IS Case 89: Lung Agenesis
Imaging Sciences URMC 2008
Publication Date: 2009-05-20
Pulmonary agenesis was first described by De Pozze in 1673 after he discovered the anomaly at autopsy. Pulmonary agenesis is a rare congenital malformation consisting of total absence of pulmonary parenchyma, blood vessels, and bronchi on the affected side. Pulmonary agenesis is classified morphologically by the extent to which bronchopulmonary tissue is absent. Types include bilateral complete agenesis, unilateral agenesis with (a) complete absence of bronchi, (b) rudimentary bronchus present but no pulmonary tissue, or (c) poorly developed main bronchus with poorly organized parenchyma, and lobar agenesis.
Bilateral pulmonary agenesis is extremely rare and is not compatible with extrauterine life. Unilateral pulmonary agenesis does not result in death and is compatible with long-term survival. Pulmonary agenesis can be seen in association with congenital cardiovascular, gastrointestinal, and genitourinary malformations. Unilateral pulmonary agenesis has also been reported in association with skeletal anomalies and hydrops fetalis.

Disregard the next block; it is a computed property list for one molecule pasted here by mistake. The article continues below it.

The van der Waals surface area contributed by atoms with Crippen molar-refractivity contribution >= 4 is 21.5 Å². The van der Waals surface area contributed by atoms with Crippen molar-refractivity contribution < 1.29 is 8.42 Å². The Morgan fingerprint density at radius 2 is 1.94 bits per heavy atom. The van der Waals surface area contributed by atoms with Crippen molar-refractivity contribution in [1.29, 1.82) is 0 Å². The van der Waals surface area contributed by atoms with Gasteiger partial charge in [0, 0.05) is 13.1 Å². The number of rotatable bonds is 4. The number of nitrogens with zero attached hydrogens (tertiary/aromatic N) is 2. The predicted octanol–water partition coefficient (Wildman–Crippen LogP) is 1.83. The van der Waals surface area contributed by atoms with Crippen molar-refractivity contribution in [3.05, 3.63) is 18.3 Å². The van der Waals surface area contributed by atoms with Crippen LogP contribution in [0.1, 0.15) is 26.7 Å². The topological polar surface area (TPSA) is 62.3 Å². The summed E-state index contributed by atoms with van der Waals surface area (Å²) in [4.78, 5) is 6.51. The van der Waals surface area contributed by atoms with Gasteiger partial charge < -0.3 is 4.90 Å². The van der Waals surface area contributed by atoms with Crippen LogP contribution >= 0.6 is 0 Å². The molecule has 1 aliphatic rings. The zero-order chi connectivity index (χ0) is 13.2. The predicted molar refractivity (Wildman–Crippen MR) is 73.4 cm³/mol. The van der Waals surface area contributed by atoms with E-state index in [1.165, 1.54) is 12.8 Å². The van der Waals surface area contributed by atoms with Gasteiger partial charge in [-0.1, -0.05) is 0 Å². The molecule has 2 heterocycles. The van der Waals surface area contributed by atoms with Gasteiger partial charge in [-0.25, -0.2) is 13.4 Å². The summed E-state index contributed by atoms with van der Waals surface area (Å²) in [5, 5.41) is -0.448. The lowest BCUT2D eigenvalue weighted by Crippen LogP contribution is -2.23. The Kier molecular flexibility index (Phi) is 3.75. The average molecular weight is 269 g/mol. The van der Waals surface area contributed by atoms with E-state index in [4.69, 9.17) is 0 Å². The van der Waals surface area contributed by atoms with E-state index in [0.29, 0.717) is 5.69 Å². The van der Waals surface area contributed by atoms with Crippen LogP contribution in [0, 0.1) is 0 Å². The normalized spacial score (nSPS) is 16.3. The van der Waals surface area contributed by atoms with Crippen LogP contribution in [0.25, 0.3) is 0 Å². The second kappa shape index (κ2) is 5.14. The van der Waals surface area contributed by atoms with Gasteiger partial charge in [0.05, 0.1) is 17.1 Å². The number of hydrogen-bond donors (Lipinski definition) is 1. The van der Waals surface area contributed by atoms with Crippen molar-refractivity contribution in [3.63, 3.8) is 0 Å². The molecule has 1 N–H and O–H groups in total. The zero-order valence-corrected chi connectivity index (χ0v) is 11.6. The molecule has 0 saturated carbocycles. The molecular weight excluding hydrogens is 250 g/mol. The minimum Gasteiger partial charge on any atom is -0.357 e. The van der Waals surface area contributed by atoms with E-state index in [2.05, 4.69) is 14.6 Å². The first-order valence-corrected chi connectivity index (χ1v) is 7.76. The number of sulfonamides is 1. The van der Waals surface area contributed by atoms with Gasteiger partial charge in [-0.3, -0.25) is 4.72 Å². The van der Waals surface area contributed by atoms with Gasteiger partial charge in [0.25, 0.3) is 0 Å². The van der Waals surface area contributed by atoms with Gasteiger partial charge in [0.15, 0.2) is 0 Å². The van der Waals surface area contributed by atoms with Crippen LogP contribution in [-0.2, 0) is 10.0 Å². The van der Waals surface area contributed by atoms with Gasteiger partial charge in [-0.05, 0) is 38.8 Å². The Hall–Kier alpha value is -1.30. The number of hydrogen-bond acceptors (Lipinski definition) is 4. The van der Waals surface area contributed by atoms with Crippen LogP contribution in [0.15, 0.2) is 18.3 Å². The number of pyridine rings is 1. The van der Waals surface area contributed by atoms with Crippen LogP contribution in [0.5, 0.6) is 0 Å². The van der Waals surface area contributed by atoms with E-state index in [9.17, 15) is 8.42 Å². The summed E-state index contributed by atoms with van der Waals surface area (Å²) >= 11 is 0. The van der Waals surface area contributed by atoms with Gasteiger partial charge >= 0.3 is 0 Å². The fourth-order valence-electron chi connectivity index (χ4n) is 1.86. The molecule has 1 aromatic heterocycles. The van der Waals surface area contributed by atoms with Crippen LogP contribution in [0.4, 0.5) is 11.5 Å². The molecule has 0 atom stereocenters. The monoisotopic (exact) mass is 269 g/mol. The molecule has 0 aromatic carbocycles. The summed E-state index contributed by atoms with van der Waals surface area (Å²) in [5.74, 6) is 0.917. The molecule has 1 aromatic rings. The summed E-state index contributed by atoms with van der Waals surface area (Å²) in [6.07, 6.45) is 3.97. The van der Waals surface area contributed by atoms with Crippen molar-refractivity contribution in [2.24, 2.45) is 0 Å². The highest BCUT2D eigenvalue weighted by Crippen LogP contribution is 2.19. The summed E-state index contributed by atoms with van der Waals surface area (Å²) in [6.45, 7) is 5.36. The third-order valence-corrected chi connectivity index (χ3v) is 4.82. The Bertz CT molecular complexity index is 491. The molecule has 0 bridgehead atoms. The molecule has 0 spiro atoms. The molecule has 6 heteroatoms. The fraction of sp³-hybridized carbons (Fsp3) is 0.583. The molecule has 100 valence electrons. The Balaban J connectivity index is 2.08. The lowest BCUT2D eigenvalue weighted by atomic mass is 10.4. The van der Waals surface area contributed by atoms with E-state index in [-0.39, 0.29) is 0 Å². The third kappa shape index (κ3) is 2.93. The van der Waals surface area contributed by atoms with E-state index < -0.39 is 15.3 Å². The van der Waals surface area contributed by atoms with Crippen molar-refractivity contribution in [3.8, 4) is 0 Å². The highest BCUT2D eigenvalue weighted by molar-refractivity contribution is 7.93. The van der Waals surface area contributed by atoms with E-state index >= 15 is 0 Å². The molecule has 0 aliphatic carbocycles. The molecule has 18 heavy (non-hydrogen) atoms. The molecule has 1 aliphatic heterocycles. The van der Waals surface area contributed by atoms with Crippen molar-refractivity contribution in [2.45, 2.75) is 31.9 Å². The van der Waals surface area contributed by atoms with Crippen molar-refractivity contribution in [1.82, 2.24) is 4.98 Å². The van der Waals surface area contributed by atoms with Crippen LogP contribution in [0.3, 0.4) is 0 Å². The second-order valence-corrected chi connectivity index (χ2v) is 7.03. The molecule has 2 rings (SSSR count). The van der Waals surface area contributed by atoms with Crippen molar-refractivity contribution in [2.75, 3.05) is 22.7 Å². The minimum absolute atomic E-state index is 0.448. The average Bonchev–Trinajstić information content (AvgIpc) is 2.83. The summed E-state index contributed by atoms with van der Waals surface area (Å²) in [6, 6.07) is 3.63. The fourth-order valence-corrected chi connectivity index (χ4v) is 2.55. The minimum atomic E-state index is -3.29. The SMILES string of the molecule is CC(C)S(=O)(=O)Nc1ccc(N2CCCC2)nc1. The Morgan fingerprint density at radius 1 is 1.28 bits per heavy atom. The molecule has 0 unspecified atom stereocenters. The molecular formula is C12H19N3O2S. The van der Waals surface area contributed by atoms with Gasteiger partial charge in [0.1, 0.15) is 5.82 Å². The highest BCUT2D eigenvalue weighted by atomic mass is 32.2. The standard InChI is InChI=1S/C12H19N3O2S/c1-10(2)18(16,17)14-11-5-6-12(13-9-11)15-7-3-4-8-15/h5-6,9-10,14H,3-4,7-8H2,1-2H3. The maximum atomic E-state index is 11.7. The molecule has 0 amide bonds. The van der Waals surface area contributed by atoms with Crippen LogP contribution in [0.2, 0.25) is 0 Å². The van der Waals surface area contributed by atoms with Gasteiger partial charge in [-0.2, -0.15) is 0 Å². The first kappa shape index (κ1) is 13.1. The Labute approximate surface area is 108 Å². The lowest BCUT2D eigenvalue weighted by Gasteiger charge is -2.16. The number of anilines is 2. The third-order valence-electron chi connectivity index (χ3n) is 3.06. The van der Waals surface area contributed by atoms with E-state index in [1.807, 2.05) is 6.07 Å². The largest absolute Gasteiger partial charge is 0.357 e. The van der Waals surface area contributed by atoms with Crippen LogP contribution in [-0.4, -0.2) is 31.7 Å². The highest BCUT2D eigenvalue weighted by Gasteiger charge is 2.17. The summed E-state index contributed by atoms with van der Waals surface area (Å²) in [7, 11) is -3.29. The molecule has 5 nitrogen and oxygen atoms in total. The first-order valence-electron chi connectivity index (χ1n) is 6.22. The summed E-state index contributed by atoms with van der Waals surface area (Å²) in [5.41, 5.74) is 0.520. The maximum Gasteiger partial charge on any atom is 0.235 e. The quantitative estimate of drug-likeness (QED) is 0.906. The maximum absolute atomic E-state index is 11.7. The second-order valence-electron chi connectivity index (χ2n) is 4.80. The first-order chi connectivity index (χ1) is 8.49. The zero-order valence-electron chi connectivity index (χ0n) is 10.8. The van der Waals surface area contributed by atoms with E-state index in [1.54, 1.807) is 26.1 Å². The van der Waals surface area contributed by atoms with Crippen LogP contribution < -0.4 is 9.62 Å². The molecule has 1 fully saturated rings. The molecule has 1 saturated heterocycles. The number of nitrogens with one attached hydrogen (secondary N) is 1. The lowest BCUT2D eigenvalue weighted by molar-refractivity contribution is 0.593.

Other conditions that may result in an appearance similar to pulmonary agenesis include pulmonary aplasia and pulmonary hypoplasia. Pulmonary aplasia results in a rudimentary bronchial stump. Hypoplasia results from abnormal cessation of fetal bronchial development and may involve the entire lung or a portion of the lung.
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